In Re LRAnnotate this Case
497 A.2d 753 (1985)
In re L.R.
Supreme Court of Vermont.
May 31, 1985.
*754 Jeffrey L. Martin, Washington County Deputy State's Atty., Barre, for plaintiff-appellee.
Joan Bauer, Montpelier, for defendant-appellant.
Before ALLEN, C.J., and HILL, UNDERWOOD, PECK and GIBSON, JJ.
ALLEN, Chief Justice.
This case is an appeal from an order of involuntary medication pursuant to 18 V.S.A. § 7618. The appellant contends that the State failed to prove, by clear and convincing evidence, that she is a "person in need of treatment," as defined at 18 V.S.A. § 7101(17), such proof being a prerequisite to an order of involuntary treatment. 18 V.S.A. §§ 7616(b), 7617(b).
The evidence adduced at the hearing in May of 1984 disclosed that L.R. had been a resident at the Vermont State Hospital in 1982, during which time she had attempted suicide by jumping from a third-story window. She was discharged from the hospital in August, 1982, and placed in a staffed apartment. In December, 1983, her psychiatrist placed her on medication. In January, 1984, she told a mental health worker that she had been "thinking about" suicide, although he characterized her comment as "not so much a suicide threat." Several weeks before the hearing, she informed her psychiatrist that she would not take the *755 medication anymore. Her behavior underwent a marked change, she became more hyperactive, and she at times demonstrated an inappropriate "affect," such as laughing for no reason.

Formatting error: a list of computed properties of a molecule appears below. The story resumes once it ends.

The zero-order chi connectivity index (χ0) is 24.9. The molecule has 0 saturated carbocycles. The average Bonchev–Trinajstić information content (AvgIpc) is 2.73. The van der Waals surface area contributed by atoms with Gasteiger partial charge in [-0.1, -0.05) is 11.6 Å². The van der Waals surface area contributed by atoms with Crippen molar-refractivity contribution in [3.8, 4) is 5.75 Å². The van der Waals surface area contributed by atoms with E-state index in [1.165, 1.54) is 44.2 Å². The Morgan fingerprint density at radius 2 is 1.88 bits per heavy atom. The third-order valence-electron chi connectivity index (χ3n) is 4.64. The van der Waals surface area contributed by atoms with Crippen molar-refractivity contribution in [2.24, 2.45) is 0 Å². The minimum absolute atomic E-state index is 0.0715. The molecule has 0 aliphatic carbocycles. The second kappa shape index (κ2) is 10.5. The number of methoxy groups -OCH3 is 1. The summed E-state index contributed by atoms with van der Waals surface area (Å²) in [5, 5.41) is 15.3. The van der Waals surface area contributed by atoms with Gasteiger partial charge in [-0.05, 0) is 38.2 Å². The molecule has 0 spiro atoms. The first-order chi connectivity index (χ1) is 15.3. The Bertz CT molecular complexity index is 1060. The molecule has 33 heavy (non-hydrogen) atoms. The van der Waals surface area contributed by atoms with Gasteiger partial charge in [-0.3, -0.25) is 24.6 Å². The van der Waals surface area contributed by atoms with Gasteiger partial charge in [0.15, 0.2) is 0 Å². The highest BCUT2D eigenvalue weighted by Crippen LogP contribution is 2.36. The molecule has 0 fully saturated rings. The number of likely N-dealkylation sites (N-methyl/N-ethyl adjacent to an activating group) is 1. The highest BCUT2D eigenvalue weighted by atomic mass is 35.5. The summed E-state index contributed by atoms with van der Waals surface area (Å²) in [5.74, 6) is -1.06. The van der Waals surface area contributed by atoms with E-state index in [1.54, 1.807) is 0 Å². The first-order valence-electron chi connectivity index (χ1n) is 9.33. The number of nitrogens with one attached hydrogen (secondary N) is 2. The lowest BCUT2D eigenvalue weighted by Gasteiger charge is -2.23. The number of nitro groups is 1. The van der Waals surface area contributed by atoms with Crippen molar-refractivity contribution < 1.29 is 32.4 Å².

A week before the hearing, L.R. telephoned the F.B.I. in Albany, confessed to two murders, and stated she would be waiting at the Montpelier post office to be arrested. At that time her psychiatrist spoke with her and concluded that she "was not homicidal or suicidal." The confessed murders did not "check ... out at all." Her psychiatrist testified that L.R. had, in the past, made the observation that if she thought she was mentally ill she could not continue to live that way. He stated that when she does not take her medication "it's just a matter of time before she runs into problems and she gets very explosive, she starts back down and knowing her past history of the suicide attempt ... I fear for her.... Usually, when she takes her medication, we can maintain her out in the community quite nicely." The psychiatrist concluded that, without the medication, L.R. would present a danger to herself.
The trial court found that the State had proven by clear and convincing evidence that L.R. presented a danger to herself, and ordered medication.
The appellant's first contention upon appeal is that the evidence did not indicate that she was presently a danger to herself, merely that she might, in the future, present such a danger. The appellant also contends that psychiatrists are unqualified to predict future dangerousness.